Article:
• How Fresh Are They and How Long Can You Store Spices?
    The idea that dried spices last forever is a myth. According to Iona, you can actually only store spices for one year, including the time the spices are on their way to the Netherlands—this is especially true for ground powders like dried ginger, paprika powder, chili, and turmeric. Other spices that retain their form, such as coriander, cumin, star anise, cloves, and fennel seeds, maintain their quality longer. So, check for a production date. The more recent, the better.
  • Check for Certification (or Company Missions)
    No, not our favorite task, especially when you want to do quick shopping. But sometimes one extra glance is enough to recognize a piece of fair and/or sustainable labels. Think of Rainforest Alliance and Fairtrade certificates. Large brands also have several projects to produce certain spices more sustainably and fairly—paying the farmer a higher price.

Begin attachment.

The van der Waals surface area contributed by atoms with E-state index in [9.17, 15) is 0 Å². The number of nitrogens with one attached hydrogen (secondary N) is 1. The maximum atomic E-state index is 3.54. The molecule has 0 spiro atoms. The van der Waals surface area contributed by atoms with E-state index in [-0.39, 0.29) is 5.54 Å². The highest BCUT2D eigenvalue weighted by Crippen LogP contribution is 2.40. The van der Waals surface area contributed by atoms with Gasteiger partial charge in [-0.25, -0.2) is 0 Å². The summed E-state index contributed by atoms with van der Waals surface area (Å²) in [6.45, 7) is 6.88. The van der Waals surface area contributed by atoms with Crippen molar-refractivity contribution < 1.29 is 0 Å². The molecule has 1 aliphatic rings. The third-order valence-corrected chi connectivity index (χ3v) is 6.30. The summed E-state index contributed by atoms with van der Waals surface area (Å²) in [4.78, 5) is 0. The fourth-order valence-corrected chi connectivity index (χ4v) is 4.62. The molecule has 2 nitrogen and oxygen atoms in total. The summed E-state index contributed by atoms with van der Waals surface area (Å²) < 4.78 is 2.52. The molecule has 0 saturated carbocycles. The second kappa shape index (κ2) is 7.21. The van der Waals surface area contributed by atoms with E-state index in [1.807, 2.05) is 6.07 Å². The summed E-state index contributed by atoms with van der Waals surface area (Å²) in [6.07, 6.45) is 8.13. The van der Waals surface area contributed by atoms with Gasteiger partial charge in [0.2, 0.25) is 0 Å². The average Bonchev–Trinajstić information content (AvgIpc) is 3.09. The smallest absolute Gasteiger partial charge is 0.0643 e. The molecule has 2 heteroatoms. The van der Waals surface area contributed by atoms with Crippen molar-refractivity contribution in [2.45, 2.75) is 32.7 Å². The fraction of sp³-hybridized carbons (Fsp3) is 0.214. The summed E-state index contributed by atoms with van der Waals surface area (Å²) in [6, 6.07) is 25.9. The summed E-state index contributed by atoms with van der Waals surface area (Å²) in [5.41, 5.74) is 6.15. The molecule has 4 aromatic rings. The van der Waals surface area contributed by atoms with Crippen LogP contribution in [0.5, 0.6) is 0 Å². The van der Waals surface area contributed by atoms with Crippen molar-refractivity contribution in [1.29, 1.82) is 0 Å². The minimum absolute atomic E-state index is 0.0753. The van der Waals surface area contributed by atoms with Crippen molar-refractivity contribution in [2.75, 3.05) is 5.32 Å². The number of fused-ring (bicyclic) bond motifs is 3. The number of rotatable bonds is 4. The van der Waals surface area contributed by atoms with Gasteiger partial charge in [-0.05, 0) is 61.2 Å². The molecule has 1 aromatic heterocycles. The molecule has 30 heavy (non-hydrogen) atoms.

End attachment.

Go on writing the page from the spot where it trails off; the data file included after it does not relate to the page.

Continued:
• Choose Single Origin
    Single Origin means that a product comes from a specific variety and region. Just like with coffee, one spice can also have different variants that taste slightly different. These unique flavors are lost when various variants are mixed (which often happens!). Therefore, it’s best to invest in ‘Single Origin’ spices, which come from one and the same source. Sometimes the location is a specific region and sometimes it’s a specific farm. In any case, they are not blended with other varieties.